California Authorities and Biometric Technology

Police Departments and Biometric Data

Police departments in California have been using biometric data to identify fingerprints and recognize faces in an effort to find suspects. Agencies around the state have been using smartphone cameras and mobile apps to recognize faces of suspects. Los Angeles, San Jose, and a couple of other agencies use fingerprint data from biometrics to match them with criminal files. Some police departments are also beginning to use tattoo and iris recognition to catch lawbreakers. Los Angeles County police departments are willing to go as far as using DNA recognition and analysis to catch criminals, but this new technology will likely come with a hefty price tag. The facial and tattoo recognition biometric technology has already cost $2 million and the next step of the technology can cost up to $10 million.

Why are Los Angeles Country Police Departments in the Spotlight?

Los Angeles County police departments seem to be at the forefront of biometric technology. This may be a result of the San Bernardino Shooting. As people around the nation were watching Apple and the FBI battle over unlocking the San Bernardino shooter’s phone, something else was going on in Glendale, a city only an hour away from San Bernardino. Authorities in Glendale had found a phone that belonged to an Armenian gang member. When they found the suspect’s girlfriend,Paytsar Bkhchadzhyan, authorities wanted her to unlock her phone so they could get more information about the alleged gang activity. Her iPhone was protected by her fingerprint, but she was required to comply with the authorities and provide her fingerprint. This forced many to ask the question of how far the government could go to obtain fingerprints and other biometric markers.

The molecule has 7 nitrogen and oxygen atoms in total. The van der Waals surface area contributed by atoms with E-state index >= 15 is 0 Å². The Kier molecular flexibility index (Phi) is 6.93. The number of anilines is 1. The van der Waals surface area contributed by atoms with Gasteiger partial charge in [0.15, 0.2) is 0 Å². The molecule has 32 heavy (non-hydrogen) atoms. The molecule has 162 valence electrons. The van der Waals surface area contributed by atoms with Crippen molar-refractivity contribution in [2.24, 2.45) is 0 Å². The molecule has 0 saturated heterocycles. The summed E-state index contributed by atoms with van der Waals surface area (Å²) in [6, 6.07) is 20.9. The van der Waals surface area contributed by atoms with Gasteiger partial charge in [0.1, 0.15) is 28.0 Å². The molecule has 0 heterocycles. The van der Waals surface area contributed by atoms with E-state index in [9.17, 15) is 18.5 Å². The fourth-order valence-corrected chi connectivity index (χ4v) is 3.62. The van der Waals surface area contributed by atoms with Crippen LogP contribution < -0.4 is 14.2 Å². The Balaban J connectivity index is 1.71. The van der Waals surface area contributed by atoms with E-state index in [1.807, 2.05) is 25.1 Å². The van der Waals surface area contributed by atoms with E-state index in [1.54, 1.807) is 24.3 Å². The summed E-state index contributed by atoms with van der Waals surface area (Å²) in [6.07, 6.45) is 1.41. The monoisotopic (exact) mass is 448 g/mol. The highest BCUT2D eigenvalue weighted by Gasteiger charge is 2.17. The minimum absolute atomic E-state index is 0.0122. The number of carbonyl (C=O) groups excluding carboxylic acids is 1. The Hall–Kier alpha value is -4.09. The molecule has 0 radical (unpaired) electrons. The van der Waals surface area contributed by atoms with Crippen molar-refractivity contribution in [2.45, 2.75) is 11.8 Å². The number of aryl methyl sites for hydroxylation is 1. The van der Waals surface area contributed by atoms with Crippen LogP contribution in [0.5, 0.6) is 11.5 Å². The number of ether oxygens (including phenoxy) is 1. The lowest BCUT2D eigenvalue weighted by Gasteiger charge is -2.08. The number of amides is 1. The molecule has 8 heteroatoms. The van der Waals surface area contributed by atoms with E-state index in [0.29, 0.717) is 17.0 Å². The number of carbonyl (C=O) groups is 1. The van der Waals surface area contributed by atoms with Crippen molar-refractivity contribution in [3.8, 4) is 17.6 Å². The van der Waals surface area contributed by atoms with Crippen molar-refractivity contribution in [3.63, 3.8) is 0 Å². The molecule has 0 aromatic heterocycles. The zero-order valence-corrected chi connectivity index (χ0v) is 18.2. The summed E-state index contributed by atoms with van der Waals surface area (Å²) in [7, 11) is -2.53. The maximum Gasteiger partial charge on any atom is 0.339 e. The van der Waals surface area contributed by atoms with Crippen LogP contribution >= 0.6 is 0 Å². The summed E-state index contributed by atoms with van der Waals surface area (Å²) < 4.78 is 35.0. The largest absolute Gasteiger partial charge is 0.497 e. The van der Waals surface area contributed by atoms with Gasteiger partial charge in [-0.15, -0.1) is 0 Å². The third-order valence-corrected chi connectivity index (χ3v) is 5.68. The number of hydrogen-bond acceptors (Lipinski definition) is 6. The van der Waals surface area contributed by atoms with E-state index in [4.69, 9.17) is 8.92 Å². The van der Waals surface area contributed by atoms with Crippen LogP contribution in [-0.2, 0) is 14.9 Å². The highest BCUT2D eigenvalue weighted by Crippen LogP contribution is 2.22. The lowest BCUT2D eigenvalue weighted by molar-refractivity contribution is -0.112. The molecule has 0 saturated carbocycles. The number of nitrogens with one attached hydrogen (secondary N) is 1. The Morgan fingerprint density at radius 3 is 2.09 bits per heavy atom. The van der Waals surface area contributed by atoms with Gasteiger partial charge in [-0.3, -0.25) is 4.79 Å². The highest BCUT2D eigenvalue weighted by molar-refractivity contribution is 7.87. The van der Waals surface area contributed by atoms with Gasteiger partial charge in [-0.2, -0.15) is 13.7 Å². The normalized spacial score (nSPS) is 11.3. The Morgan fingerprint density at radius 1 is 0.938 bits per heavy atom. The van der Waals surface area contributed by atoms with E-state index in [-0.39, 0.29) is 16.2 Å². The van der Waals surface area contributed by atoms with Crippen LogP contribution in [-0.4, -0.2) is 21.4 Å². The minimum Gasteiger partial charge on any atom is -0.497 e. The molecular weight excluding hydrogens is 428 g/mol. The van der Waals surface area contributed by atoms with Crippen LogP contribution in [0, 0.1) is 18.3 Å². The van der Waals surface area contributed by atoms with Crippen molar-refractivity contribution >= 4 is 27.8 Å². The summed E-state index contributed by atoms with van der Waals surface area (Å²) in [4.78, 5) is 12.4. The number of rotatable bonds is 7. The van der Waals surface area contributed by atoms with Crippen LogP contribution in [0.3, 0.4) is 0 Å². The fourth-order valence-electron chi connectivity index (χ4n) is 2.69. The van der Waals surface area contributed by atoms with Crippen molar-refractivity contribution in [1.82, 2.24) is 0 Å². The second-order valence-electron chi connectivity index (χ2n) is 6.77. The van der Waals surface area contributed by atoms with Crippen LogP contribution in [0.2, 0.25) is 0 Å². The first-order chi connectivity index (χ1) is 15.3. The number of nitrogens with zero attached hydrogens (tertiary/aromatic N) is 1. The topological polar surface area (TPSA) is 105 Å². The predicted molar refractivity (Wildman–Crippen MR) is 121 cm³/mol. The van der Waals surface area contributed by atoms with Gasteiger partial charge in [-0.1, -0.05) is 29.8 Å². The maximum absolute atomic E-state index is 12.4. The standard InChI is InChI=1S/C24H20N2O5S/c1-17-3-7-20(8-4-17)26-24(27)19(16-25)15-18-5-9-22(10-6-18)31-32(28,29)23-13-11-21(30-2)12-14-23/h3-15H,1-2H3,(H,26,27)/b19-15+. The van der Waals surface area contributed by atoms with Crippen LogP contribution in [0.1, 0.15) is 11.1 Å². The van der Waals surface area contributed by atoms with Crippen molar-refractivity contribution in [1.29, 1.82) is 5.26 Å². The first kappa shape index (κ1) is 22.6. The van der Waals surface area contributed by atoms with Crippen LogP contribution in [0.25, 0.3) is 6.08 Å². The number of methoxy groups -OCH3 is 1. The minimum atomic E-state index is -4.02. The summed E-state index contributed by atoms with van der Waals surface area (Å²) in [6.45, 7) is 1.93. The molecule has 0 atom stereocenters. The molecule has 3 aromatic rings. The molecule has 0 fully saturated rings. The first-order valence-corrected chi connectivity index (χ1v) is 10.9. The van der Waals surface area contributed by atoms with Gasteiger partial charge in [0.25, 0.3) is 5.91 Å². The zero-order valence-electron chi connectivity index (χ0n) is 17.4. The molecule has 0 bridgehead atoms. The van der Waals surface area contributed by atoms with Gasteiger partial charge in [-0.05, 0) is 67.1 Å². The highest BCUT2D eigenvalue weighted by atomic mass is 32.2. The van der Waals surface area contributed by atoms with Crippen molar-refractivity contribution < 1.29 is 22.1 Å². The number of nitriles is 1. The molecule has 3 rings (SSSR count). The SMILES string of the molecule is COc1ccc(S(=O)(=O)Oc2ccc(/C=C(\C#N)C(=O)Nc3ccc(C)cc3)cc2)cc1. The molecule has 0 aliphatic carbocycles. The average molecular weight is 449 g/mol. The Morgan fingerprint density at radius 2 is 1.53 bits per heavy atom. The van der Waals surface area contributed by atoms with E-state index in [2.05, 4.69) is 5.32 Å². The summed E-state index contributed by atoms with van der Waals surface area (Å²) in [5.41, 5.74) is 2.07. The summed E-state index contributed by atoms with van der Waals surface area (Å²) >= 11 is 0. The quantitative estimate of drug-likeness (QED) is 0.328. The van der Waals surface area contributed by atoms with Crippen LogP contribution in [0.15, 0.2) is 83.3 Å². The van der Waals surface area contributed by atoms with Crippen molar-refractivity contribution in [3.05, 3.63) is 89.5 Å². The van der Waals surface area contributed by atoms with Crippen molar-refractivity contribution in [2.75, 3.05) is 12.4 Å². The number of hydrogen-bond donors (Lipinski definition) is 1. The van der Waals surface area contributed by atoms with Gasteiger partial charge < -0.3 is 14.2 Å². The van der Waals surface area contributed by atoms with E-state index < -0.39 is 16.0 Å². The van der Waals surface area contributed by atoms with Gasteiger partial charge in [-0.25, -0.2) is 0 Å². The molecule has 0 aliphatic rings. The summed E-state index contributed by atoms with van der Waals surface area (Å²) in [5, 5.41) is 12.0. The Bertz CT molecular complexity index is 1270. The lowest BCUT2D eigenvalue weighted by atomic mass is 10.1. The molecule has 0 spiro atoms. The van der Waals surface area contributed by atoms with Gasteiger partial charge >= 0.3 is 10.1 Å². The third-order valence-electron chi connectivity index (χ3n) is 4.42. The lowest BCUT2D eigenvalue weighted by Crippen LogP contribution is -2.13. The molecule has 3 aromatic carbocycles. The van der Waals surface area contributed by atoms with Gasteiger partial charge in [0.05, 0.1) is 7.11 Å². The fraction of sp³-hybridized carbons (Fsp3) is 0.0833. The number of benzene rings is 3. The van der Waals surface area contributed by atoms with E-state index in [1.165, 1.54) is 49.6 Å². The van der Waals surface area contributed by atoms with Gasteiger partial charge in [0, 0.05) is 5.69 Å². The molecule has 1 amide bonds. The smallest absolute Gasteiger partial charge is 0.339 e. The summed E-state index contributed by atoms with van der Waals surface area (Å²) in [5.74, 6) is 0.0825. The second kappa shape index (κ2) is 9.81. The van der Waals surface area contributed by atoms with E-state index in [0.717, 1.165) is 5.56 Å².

Is the government going too far with biometric data?

Many lawyers and scholars were outraged after Bkhchadzhyan was forced to provide her fingerprint. Law professor Susan Brenna said the contents of a phone may be incriminating and therefore forcing someone to provide their fingerprint may be a violation of the 5th Amendment. Bkhchadzhyan’s finger was seen as testimony by many scholars and the information in the phone was seen as physical evidence. The US Supreme Court allows authorities to search phones and has permitted authorities to compel people in custody to provide fingerprints without a judge’s permission. Many people were upset by this issue of forced unlocking with a fingerprint, but others argue that the information found in a phone is similar to something that would have been found with a warrant. George Dery, a law professor and a lawyer, said, “Before cell phones, much of this information would be found in a person’s home. This has a warrant. Even though it is a big deal having someone open up their phone, they’ve gone to a judge and it means there’s a likelihood of criminal activity.”

The legal battle between Apple and the FBI really forced many people to take a critical view at the government and how authorities may be collecting too much information about average Americans. Although it was uncommon to see lawsuits over fingerprints and biometric data in the past, we expect to see a lot more litigation on this issue in the coming years. Since police departments in California are working on purchasing newer technologies to gather more data, we may see more lawsuits arising in the state in the near future.

Sources referenced:

  1. ABA Journal
  2. PC Mag
  3. Los Angeles Times
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